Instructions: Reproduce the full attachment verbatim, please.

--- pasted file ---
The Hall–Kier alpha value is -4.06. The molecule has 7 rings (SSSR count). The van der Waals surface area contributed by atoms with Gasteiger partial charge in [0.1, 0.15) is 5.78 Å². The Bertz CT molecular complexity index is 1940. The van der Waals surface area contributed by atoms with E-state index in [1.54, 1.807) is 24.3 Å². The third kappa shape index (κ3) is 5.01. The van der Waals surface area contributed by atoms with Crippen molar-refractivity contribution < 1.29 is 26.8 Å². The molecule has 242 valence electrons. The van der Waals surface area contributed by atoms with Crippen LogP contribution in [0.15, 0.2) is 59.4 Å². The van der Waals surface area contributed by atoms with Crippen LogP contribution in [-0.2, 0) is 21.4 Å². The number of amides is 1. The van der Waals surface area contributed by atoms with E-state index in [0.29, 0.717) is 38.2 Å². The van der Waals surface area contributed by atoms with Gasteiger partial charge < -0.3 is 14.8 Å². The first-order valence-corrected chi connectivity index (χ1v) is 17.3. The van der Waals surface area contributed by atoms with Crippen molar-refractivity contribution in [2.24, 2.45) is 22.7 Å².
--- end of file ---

The Hall–Kier alpha value is -4.06. The molecule has 7 rings (SSSR count). The van der Waals surface area contributed by atoms with Gasteiger partial charge in [0.1, 0.15) is 5.78 Å². The Bertz CT molecular complexity index is 1940. The van der Waals surface area contributed by atoms with E-state index in [1.54, 1.807) is 24.3 Å². The third kappa shape index (κ3) is 5.01. The van der Waals surface area contributed by atoms with Crippen molar-refractivity contribution < 1.29 is 26.8 Å². The molecule has 242 valence electrons. The van der Waals surface area contributed by atoms with Crippen LogP contribution in [0.15, 0.2) is 59.4 Å². The van der Waals surface area contributed by atoms with Crippen LogP contribution in [-0.2, 0) is 21.4 Å². The number of amides is 1. The van der Waals surface area contributed by atoms with E-state index in [0.29, 0.717) is 38.2 Å². The van der Waals surface area contributed by atoms with Gasteiger partial charge < -0.3 is 14.8 Å². The first-order valence-corrected chi connectivity index (χ1v) is 17.3. The van der Waals surface area contributed by atoms with Crippen molar-refractivity contribution in [2.24, 2.45) is 22.7 Å².